Advocacy

  • November 30, 2015

We’re sending lots and lots of letters

With a new government comes a new legislative agenda, and as usual the CBA is willing to play a role in crafting it.

President Janet Fuhrer has written to Prime Minister Justin Trudeau (.pdf) and incoming Justice Minister Jody Wilson-Raybould (.pdf), and will reach out to ministers of other portfolios that touch on policy areas that our members are interested in to welcome them all to their new jobs and to say the CBA is looking forward to working with them.

The president writes that the CBA’s primary objectives include improvement in the law and the administration of justice, and notes that these and other principles “will underpin and support your government’s important and ambitious justice agenda, including early priorities and key issues throughout the mandate. We can offer the unique perspective of a network of lawyers with expertise on how the law touches the lives of Canadians every day.”

Interventions

The CBA has a number of interventions at various stages of readiness.

  • Attorney General of Canada v. Chambre des notaires du QuĂ©bec, was heard Nov. 5. Mahmud Jamal, David Rankin and Alexandre Fallon of Osler are representing the CBA (.pdf). The appeal is from a Quebec CA decision that s. 232(1) of the Income Tax Act contravenes s. 8 of the Charter in that it fails to adequately safeguard the professional secrecy of legal advisers (akin to solicitor-client privilege in Quebec). Aside from the Charter argument, the issues are parallel to those in MNR v. Thompson (.pdf). Watch the proceedings on the Supreme Court’s website.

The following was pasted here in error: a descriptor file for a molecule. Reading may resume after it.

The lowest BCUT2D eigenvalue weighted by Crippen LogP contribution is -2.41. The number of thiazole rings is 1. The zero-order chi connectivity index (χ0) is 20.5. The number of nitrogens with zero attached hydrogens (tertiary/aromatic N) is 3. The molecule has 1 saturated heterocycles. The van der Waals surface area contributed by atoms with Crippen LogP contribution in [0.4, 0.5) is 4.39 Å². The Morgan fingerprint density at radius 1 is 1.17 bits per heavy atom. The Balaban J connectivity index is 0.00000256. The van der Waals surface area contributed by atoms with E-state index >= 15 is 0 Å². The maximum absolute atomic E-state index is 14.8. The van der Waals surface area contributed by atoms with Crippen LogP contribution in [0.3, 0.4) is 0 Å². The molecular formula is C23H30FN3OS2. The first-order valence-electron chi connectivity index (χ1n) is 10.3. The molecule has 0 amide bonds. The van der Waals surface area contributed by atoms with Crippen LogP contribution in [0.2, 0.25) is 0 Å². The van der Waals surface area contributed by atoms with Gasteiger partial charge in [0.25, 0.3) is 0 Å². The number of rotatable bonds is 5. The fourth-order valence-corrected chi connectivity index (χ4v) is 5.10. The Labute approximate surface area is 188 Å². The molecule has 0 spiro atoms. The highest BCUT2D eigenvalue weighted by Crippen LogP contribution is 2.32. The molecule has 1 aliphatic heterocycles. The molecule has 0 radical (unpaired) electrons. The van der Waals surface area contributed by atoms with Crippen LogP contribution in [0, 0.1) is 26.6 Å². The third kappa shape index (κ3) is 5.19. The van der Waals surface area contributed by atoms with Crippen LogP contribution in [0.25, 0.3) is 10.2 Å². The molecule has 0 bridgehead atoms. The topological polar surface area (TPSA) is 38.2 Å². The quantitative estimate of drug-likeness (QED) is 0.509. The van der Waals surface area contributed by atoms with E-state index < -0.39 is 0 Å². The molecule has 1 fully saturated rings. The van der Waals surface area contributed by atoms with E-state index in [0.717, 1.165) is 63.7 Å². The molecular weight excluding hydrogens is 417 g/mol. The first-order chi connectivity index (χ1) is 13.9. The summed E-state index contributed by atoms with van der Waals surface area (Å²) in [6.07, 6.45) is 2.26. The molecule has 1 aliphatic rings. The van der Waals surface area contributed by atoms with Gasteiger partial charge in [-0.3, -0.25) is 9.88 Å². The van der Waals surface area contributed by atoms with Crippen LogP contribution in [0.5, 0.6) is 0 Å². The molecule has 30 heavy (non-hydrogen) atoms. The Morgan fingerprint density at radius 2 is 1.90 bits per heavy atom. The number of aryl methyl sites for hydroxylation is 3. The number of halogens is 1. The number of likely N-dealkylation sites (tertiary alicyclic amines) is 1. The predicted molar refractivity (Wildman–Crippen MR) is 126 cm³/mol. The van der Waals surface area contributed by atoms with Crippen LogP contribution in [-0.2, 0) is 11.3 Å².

• In October, the CBA filed for leave to intervene in R. v Lloyd, and is awaiting the court’s decision. The case deals with mandatory minimum sentences. Eric Gottardi, a senior partner at Peck and Company in Vancouver, is handling the intervention on the CBA’s behalf.
  • The CBA Board of Directors has chosen not to intervene in Groia v. Law Society of Upper Canada. With a number of differing views on an appropriate position for the CBA, it was unable to come to a consensus. The board did say that depending on the outcome of the case before the Ontario Court of Appeal, the CBA could consider appealing before the Supreme Court.
  • The CBA Board of Directors has decided to seek leave to intervene in Trinity Western University v Law Society of Upper Canada, as contemplated when the CBA intervened in Nova Scotia Barristers' Society v. Trinity Western University.

End-of-Life working group

The Supreme Court of Canada gave the federal government until February to rewrite the Criminal Code on physician-assisted suicide to align with its decision in Carter. Last summer, the former Conservative government set up a consultation panel called the External Panel on Options for a Legislative Response to Carter v Canada, which went on hiatus for the period of the election campaign and has now resumed hearings. Another group, the Provincial/Territorial Expert Advisory Group on Physician-Assisted Dying, is also holding consultations. The CBA has written to each group to say it strongly endorses a pan-Canadian approach, in line with the resolution (.pdf) passed at the August Council meeting in Calgary – a rewriting of the Criminal Code to comply with Carter, and harmonized provincial and territorial laws to give clear pathways for timely access to physician-assisted dying with procedural safeguards and oversight.